Our next stop was Tobermory, a bustling town at the northern tip of the Bruce Peninsula. As we made our way north along the shoreline of the Peninsula I spent some time refreshing my memory of the geological feature known as the Niagara Escarpment. Dick and I both learned in school that the Niagara Escarpment is a high bluff that runs from the tip of the Bruce Peninsula south through Hamilton and Niagara Falls. Looking it up, I was surprised to learn that in fact, the formation rises from Waterton New York, through Ontario, Illinois, and Wisconsin, ending northwest of Chicago near the Wisconsin border. What a pompous and parochial attitude of a school system that suggests that the importance and magnitude of a geographical formation is limited to the piece that falls within political borders.
Tobermory is a popular tourist destination. Nearby is Fathom Five National Marine Park, which we saw from the water as we made our way around the point. Part of the National Park is Flowerpot Island, with a distinctive rock formation just offshore that attracts thousands of visitors on the many boat trips that ply the waters between Tobermory and the island. The area is also a magnet for diving, with many dive boats going out to explore the shipwrecks in the treacherous waters of north Georgian Bay. We arrived in town in early afternoon, and I enjoyed watching the harbour activity. In addition to at least 10 tourist cruise and diving boats every hour, there is a car ferry that goes to Manitoulin Island, and lots of large and small pleasure boats. All this activity is complicated by kayakers weaving around the harbour, seemingly unaware of the “law of gross tonnage” that suggests that even though kayakers have the right of way, the bigger the vessel the less easy it is to stop or turn and give way! I would have liked to spend another day or two in the busy little town with its interesting shops and lots of people watching, but the weather is getting chancy and we had to leave the next morning.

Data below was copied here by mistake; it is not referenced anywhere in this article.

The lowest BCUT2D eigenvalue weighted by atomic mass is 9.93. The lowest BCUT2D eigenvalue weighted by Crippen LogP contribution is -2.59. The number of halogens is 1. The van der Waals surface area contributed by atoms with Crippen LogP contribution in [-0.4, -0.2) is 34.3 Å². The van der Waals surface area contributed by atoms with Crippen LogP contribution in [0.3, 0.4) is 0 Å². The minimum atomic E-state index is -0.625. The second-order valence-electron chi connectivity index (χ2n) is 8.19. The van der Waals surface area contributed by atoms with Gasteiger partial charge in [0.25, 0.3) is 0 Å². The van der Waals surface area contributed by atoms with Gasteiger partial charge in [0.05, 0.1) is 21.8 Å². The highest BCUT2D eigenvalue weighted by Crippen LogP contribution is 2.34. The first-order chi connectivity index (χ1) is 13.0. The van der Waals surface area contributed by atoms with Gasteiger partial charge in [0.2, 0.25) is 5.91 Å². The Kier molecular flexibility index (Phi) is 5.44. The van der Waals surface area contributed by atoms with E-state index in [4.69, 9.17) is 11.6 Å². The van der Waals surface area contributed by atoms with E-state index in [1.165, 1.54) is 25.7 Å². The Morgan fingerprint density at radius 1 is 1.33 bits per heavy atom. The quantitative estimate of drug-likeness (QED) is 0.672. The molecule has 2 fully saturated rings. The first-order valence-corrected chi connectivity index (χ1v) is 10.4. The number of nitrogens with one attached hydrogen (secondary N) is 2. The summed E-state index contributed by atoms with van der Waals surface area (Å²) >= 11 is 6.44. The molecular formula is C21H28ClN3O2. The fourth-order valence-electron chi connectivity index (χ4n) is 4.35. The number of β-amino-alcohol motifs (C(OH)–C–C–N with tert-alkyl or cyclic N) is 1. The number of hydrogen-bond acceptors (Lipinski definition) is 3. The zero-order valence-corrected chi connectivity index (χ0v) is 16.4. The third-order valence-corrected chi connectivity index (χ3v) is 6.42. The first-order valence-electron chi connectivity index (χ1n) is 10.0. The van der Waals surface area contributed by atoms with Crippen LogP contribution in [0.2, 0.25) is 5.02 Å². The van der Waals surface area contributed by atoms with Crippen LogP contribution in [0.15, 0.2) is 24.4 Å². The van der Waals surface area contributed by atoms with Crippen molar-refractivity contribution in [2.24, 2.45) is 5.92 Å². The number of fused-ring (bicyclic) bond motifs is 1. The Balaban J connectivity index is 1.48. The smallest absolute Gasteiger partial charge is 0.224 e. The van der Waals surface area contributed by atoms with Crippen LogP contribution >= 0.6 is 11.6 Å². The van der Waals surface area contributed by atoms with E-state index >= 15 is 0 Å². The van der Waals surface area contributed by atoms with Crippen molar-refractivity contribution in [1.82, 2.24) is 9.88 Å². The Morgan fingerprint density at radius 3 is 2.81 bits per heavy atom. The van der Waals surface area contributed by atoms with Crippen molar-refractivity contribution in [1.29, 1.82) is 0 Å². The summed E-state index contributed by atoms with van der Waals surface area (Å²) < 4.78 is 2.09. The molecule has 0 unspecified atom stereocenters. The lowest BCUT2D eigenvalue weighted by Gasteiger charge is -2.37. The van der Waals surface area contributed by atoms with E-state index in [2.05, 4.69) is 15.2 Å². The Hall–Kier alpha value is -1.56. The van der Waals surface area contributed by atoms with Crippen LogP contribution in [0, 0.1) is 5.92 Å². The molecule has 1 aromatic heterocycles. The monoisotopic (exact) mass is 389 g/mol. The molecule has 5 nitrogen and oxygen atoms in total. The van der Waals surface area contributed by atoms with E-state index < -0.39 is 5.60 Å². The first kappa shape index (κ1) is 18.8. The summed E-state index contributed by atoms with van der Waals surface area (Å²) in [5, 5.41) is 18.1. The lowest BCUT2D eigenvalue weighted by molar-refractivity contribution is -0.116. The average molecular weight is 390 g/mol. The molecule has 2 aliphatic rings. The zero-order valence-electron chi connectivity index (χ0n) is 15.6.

Turning south into Lake Huron we were surprised to find ourselves in much rougher water than the forecasts had suggested. Nine Lives doesn’t really cut through the water the way a sailboat or ocean-going trawler does, instead she dances on top of the waves. Our extra speed is helpful in smoothing things out so we are not wallowing or corkscrewing, but the ride is uncomfortable to say the least. The hulls and the centre section pound on the waves, and gradually the furniture in the salon begins to make its way aft, as each hitting wave smacks the floor and makes everything bounce. At one point, Dick had to go below and rescue the small seat that happens to be our liquor cabinet, before it reached the stairs with potential disastrous results! Fortunately, the pounding only lasted about an hour before the promised smoother water showed up and we made our way into Port Elgin.
We were delighted to be able to entertain a friend from our university days on board for dinner that evening. Jan Singbeil was in the same residence with us at Queen’s ..ahem.. some few years ago. We all agreed that none of us has changed a bit, even though we have not seen each other for a very long time. We spend an enjoyable evening catching up and exchanging stories. We would have liked to stay a little longer in Port Elgin, but once again with an eye on the weather we had to take advantage of a short window to make our way south. If we did not leave in the short hour between squalls that afternoon we would have been stuck there for at least 4 or 5 days.
I took lots of pictures this time, especially on the two lift locks and the marine railway.